Episode 21: Cyber War and Current Conflicts

As we discuss this topic  this topic today, we are not condoning any actions that put civilians in harms way.

Defining Terms

In order to keep everyone on the same level ground, it is important to understand the terms used.

Hacktivism – a combination of “hacking” and “activism”  It is often associated with groups such as Anonymous, Hacktivists may target government or corporate websites, as well as other significant institutions such as religious groups, drug dealers, terrorists, or pedophiles. The methods used by hacktivists can vary widely in terms of severity and legality, ranging from online movements that promote free use of the internet to cyberattacks that destroy computers and reputations and cost companies millions of dollars in damage.

Cyber warfare – the use of computer technology to disrupt the activities of a state or organization, especially the deliberate attacking of information systems for strategic or military purposes. The term “war” inherently refers to a large-scale action, typically over a protracted period of time and may include objectives seeking to utilize violence or the aim to kill. Cyberattacks can cause significant harm to a nation-state, including disruption of vital computer systems up to the loss of life.

Both hacktivism and cyber warfare are prevalent in current warfare and conflicts. Both can cause extreme hardships to nation states and civilians alike. While some may justify the use of these tactics against governments, most do not agree with their use against civilian targets.

Attempts to Curtail Cyber Warfare

The International Committee of the Red Cross (ICRC) has published rules regarding the use of hactivism and cyber warfare. (see footnote 1)

The full list of rules that apply to civilian online attackers is:

  1. Do not direct cyberattacks against civilian objects.
  2. Do not use malware or other tools or techniques that spread automatically and damage military objectives and civilian objects indiscriminately.
  3. When planning a cyberattack against a military objective, do everything feasible to avoid or minimize the effects your operation may have on civilians.
  4. Do not conduct any cyber operation against medical and humanitarian facilities.
  5. Do not conduct any cyberattack against objects indispensable to the survival of the population or that can release dangerous forces.
  6. Do not make threats of violence to spread terror among the civilian population.
  7. Do not incite violations of international humanitarian law.
  8. Hacktivists should respect human rights and fundamental freedoms.

The four rules that apply to states are:

  1. States must not encourage civilians or groups to act in violation of international humanitarian law.
  2. States have a due diligence obligation to prevent, investigate, prosecute, punish, and redress the effects of cyberattacks committed by individuals or groups under their jurisdiction or control.
  3. States must respect human rights and fundamental freedoms in their own conduct in cyberspace.
  4. States must cooperate with each other in preventing, investigating, prosecuting, punishing, and redressing the effects of cyberattacks.

All of these rules are based on International Humanitarian Law or IHL.  The ICRC stated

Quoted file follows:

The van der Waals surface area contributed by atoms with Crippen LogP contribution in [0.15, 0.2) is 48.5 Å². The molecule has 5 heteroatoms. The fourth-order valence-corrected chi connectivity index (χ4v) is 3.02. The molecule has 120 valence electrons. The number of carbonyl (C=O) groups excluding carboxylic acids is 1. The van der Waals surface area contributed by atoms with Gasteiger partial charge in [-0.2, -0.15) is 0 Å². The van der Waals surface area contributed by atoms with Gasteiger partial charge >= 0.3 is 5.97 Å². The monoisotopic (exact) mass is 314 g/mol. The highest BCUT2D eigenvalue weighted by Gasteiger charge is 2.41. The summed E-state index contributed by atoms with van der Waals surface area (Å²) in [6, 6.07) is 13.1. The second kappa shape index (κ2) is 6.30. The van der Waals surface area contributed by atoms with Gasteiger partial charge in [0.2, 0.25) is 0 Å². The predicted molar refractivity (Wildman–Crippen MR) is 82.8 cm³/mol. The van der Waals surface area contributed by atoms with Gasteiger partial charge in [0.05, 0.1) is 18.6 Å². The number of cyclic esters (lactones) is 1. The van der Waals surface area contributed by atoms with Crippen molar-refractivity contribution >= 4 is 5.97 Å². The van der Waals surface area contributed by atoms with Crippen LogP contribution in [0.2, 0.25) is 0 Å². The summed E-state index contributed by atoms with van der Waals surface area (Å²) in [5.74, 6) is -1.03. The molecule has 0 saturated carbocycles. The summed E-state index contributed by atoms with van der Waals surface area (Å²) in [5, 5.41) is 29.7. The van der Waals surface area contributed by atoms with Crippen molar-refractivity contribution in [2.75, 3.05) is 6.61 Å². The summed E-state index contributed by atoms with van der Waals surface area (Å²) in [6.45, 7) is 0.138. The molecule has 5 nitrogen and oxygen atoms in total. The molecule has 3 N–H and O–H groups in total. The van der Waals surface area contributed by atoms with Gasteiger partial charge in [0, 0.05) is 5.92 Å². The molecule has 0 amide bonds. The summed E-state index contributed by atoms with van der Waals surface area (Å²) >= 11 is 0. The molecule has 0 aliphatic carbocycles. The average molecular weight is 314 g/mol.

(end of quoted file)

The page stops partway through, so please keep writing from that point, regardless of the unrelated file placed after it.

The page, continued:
“In particular, every hacker that conducts operations in the context of an armed conflict must respect them, and States must ensure this is the case to protect civilian populations against harm.”

“IHL sets out essential rules to limit the effects of armed conflicts on civilians. No one that participates in war is beyond these rules,” said the ICRC. 

While the ICRC encourages everyone to follow these laws, some Cyber Security experts have stated that any organization that chooses to follow these laws may be more vulnerable because of them.

According to the BBC, most of the well known hacking groups have admitted that they will most likely not follow these rules.

Unfortunately, rules only work for those that want to follow rules. Most of these groups thrive by not following any rules.

At the time of the recording of this podcast on Monday, October 9th, 2023, the National Security Agency has not seen any major cyber campaigns in the conflict between Israel and Hamas. (see footnote 2)

However within hours of the original attack, there were reports of the Israeli government websites.  Several hacking groups are allying themselves with Hamas,

Killnet, a group that purports to be made of up patriotic Russian volunteer hackers, announced that it would target all Israeli government systems with distributed denial-of-service attacks

This  type of cyberattack known as DDoS that floods websites with traffic and forces them offline.. The group’s claim couldn’t immediately be substantiated. Both websites were down for a period on Sunday, according to the website monitoring site check-host.net. Meanwhile, Anonymous Sudan — a hacking group that cybersecurity experts suspect as being a Russian front group — declared its support for the “Palestinian resistance” and took credit for attacks on the Jerusalem Post’s website, taking it offline briefly on Monday morning

While there seem to have been limited cyber attacks in this conflict, the longer it continues, the higher the chance for increases in the attacks.

Footnotes:

  1. Red Cross Publishes Rules of Engagement for Hacktivists During War – SecurityWeek
  2. Hackers Join In on Israel-Hamas War With Disruptive Cyberattacks  – SecurityWeek

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